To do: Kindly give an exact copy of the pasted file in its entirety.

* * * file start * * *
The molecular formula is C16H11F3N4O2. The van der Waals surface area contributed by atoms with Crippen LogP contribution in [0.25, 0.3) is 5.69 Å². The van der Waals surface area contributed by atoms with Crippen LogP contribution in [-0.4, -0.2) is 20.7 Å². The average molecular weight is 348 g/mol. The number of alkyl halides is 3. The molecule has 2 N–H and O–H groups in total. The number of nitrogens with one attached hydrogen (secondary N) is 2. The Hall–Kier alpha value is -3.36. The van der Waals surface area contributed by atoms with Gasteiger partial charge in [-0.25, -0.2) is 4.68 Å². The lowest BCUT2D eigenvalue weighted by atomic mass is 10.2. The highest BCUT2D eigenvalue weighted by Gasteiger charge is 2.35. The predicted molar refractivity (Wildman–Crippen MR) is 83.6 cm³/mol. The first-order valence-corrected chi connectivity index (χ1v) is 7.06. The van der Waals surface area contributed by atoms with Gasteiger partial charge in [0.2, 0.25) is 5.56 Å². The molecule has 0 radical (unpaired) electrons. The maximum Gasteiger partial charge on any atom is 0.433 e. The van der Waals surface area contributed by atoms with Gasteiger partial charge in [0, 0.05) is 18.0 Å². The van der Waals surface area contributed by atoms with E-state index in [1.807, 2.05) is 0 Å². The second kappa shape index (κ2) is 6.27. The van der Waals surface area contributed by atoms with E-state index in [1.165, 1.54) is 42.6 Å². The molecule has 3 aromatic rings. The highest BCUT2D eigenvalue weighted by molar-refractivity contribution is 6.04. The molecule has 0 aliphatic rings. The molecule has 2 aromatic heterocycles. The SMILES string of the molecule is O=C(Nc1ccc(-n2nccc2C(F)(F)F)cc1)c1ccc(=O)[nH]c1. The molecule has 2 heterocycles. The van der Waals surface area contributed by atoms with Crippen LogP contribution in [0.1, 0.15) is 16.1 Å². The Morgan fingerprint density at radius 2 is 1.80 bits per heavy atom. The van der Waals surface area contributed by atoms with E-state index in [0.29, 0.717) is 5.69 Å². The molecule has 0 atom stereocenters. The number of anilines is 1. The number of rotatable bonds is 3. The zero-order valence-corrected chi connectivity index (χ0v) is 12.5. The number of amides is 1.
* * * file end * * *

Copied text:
The molecular formula is C16H11F3N4O2. The van der Waals surface area contributed by atoms with Crippen LogP contribution in [0.25, 0.3) is 5.69 Å². The van der Waals surface area contributed by atoms with Crippen LogP contribution in [-0.4, -0.2) is 20.7 Å². The average molecular weight is 348 g/mol. The number of alkyl halides is 3. The molecule has 2 N–H and O–H groups in total. The number of nitrogens with one attached hydrogen (secondary N) is 2. The Hall–Kier alpha value is -3.36. The van der Waals surface area contributed by atoms with Gasteiger partial charge in [-0.25, -0.2) is 4.68 Å². The lowest BCUT2D eigenvalue weighted by atomic mass is 10.2. The highest BCUT2D eigenvalue weighted by Gasteiger charge is 2.35. The predicted molar refractivity (Wildman–Crippen MR) is 83.6 cm³/mol. The first-order valence-corrected chi connectivity index (χ1v) is 7.06. The van der Waals surface area contributed by atoms with Gasteiger partial charge in [0.2, 0.25) is 5.56 Å². The molecule has 0 radical (unpaired) electrons. The maximum Gasteiger partial charge on any atom is 0.433 e. The van der Waals surface area contributed by atoms with Gasteiger partial charge in [0, 0.05) is 18.0 Å². The van der Waals surface area contributed by atoms with E-state index in [1.807, 2.05) is 0 Å². The second kappa shape index (κ2) is 6.27. The van der Waals surface area contributed by atoms with E-state index in [1.165, 1.54) is 42.6 Å². The molecule has 3 aromatic rings. The highest BCUT2D eigenvalue weighted by molar-refractivity contribution is 6.04. The molecule has 0 aliphatic rings. The molecule has 2 aromatic heterocycles. The SMILES string of the molecule is O=C(Nc1ccc(-n2nccc2C(F)(F)F)cc1)c1ccc(=O)[nH]c1. The molecule has 2 heterocycles. The van der Waals surface area contributed by atoms with Crippen LogP contribution in [0.1, 0.15) is 16.1 Å². The Morgan fingerprint density at radius 2 is 1.80 bits per heavy atom. The van der Waals surface area contributed by atoms with E-state index in [0.29, 0.717) is 5.69 Å². The molecule has 0 atom stereocenters. The number of anilines is 1. The number of rotatable bonds is 3. The zero-order valence-corrected chi connectivity index (χ0v) is 12.5. The number of amides is 1.